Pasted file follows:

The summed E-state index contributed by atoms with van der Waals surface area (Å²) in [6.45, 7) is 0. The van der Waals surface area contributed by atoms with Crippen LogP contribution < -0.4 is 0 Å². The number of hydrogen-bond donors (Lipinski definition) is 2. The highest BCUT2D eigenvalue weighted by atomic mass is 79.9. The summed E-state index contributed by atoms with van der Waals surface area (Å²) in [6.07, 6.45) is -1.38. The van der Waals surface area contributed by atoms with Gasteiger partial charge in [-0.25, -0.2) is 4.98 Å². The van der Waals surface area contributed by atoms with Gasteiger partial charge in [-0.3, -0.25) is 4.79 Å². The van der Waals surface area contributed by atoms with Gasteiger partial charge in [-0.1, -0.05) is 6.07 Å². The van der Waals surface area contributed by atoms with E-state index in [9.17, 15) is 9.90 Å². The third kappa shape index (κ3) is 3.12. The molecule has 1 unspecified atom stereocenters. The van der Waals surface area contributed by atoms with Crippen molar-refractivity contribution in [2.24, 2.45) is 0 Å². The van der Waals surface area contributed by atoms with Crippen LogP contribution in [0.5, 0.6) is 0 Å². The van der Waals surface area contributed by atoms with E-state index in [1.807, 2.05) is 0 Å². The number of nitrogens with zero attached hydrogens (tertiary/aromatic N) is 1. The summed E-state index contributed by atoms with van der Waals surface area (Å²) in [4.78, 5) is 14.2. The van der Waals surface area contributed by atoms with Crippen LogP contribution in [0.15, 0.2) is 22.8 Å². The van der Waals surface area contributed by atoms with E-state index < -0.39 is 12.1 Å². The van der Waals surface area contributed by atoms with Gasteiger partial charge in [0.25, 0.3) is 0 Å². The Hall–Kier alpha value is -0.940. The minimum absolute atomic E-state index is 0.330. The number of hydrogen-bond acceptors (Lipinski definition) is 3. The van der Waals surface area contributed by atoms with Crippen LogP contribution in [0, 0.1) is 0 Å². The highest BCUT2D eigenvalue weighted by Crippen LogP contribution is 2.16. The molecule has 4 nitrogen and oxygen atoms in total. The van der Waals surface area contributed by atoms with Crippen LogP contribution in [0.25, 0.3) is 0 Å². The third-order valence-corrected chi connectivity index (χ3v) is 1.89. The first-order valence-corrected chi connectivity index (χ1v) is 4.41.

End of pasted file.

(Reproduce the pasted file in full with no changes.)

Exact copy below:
The summed E-state index contributed by atoms with van der Waals surface area (Å²) in [6.45, 7) is 0. The van der Waals surface area contributed by atoms with Crippen LogP contribution < -0.4 is 0 Å². The number of hydrogen-bond donors (Lipinski definition) is 2. The highest BCUT2D eigenvalue weighted by atomic mass is 79.9. The summed E-state index contributed by atoms with van der Waals surface area (Å²) in [6.07, 6.45) is -1.38. The van der Waals surface area contributed by atoms with Gasteiger partial charge in [-0.25, -0.2) is 4.98 Å². The van der Waals surface area contributed by atoms with Gasteiger partial charge in [-0.3, -0.25) is 4.79 Å². The van der Waals surface area contributed by atoms with Gasteiger partial charge in [-0.1, -0.05) is 6.07 Å². The van der Waals surface area contributed by atoms with E-state index in [9.17, 15) is 9.90 Å². The third kappa shape index (κ3) is 3.12. The molecule has 1 unspecified atom stereocenters. The van der Waals surface area contributed by atoms with Crippen molar-refractivity contribution in [2.24, 2.45) is 0 Å². The van der Waals surface area contributed by atoms with Crippen LogP contribution in [0.5, 0.6) is 0 Å². The van der Waals surface area contributed by atoms with E-state index in [1.807, 2.05) is 0 Å². The number of nitrogens with zero attached hydrogens (tertiary/aromatic N) is 1. The summed E-state index contributed by atoms with van der Waals surface area (Å²) in [4.78, 5) is 14.2. The van der Waals surface area contributed by atoms with Crippen LogP contribution in [0.15, 0.2) is 22.8 Å². The van der Waals surface area contributed by atoms with E-state index < -0.39 is 12.1 Å². The van der Waals surface area contributed by atoms with Gasteiger partial charge in [0.25, 0.3) is 0 Å². The Hall–Kier alpha value is -0.940. The minimum absolute atomic E-state index is 0.330. The number of hydrogen-bond acceptors (Lipinski definition) is 3. The van der Waals surface area contributed by atoms with Crippen LogP contribution in [0, 0.1) is 0 Å². The highest BCUT2D eigenvalue weighted by Crippen LogP contribution is 2.16. The molecule has 4 nitrogen and oxygen atoms in total. The van der Waals surface area contributed by atoms with Crippen LogP contribution in [0.25, 0.3) is 0 Å². The third-order valence-corrected chi connectivity index (χ3v) is 1.89. The first-order valence-corrected chi connectivity index (χ1v) is 4.41.